But after anonymizing and compiling data from those probably-above-average-drinkers, the company released a report with a perhaps-surprising finding: People drink more in the winter. They created this graphic, an interactive version of which is at their site. The darker the color, the higher the average blood alcohol content for the day. (The drunkest day in February? Super Bowl Sunday.)
But while that might give you a picture of the time of year when Americans are drinking the most, not when they're getting into the most trouble. That yields a different results, looking at how often the phrase "alcohol appears to have been a factor" (or variants thereof) appear in the news.
I plugged versions of that phrase into Nexis, a database of news articles, to see how often it's used. Here's how often the term (again, terms, plural: "alcohol contributed," "alcohol was a factor," "alcohol may have contributed," etc.) have appeared each month since 1990.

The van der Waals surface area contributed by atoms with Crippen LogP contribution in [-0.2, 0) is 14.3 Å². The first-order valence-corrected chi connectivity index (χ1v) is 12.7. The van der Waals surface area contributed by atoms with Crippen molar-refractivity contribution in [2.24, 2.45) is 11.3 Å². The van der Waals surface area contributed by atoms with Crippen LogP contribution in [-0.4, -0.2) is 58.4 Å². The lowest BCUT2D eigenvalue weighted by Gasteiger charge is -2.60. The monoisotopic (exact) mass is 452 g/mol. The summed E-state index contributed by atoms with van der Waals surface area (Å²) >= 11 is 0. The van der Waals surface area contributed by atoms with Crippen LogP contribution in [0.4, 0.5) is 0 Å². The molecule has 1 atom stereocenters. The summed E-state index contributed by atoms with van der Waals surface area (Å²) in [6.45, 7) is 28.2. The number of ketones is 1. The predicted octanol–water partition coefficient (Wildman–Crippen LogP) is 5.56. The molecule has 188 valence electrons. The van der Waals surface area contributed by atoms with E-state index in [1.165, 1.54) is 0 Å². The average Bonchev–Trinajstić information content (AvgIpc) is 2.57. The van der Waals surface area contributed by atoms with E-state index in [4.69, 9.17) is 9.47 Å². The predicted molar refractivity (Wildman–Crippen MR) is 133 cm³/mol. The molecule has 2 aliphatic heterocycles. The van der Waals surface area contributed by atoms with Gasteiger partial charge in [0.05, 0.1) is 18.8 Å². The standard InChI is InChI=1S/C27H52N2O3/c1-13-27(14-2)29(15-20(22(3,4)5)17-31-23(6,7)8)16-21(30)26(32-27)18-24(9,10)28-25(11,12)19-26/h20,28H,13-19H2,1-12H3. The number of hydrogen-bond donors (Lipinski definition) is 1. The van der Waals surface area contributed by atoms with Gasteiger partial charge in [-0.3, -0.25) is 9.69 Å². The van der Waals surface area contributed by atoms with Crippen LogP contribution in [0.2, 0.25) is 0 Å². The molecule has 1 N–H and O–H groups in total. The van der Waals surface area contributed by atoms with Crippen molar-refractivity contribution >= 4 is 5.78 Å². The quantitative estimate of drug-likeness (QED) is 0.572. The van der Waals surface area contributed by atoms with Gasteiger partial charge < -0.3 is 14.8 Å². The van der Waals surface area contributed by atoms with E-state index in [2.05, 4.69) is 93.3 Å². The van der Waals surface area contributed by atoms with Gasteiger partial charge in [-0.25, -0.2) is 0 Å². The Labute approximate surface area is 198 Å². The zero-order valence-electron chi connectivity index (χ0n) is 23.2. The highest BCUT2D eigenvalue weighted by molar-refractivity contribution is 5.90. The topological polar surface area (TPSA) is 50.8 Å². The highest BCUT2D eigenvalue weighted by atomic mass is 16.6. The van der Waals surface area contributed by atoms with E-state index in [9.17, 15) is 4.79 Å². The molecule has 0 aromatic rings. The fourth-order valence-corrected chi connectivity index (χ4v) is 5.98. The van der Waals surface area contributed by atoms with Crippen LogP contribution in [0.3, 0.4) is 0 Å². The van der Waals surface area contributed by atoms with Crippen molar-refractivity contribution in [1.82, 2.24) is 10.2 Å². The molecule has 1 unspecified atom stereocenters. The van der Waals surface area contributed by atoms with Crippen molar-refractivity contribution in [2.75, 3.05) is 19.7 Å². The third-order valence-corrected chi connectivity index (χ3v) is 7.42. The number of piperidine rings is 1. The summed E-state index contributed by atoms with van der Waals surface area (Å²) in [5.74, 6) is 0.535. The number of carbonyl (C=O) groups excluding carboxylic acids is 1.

The increase is due in part to the increased number of sources Nexis has in its database -- including the inevitable advent of Web-based publications. It may also in part be due to increased popularity of the expression itself. When you look at the average by month for all of those years -- which you see the opposite of BAC's drunkenness chart: There are more news articles about "alcohol being a factor" during the summer.
It still has bumps in the winter time and -- unsurprisingly -- in March (somewhere around the 17th, we assume).
But the peak is July. Since 1990, no month has been the month with the most "alcohol played a role" articles more often than that month. Because of the Fourth. Picnics. College kids home from school. And: People outside. Getting into fights.
Driving drunk. This isn't scientific, but when we search "alcohol was a factor," the next part of the sentence is usually "in the crash/incident/assault," etc. Warmer temperatures mean more crime. More crime means more crime where drinking was involved.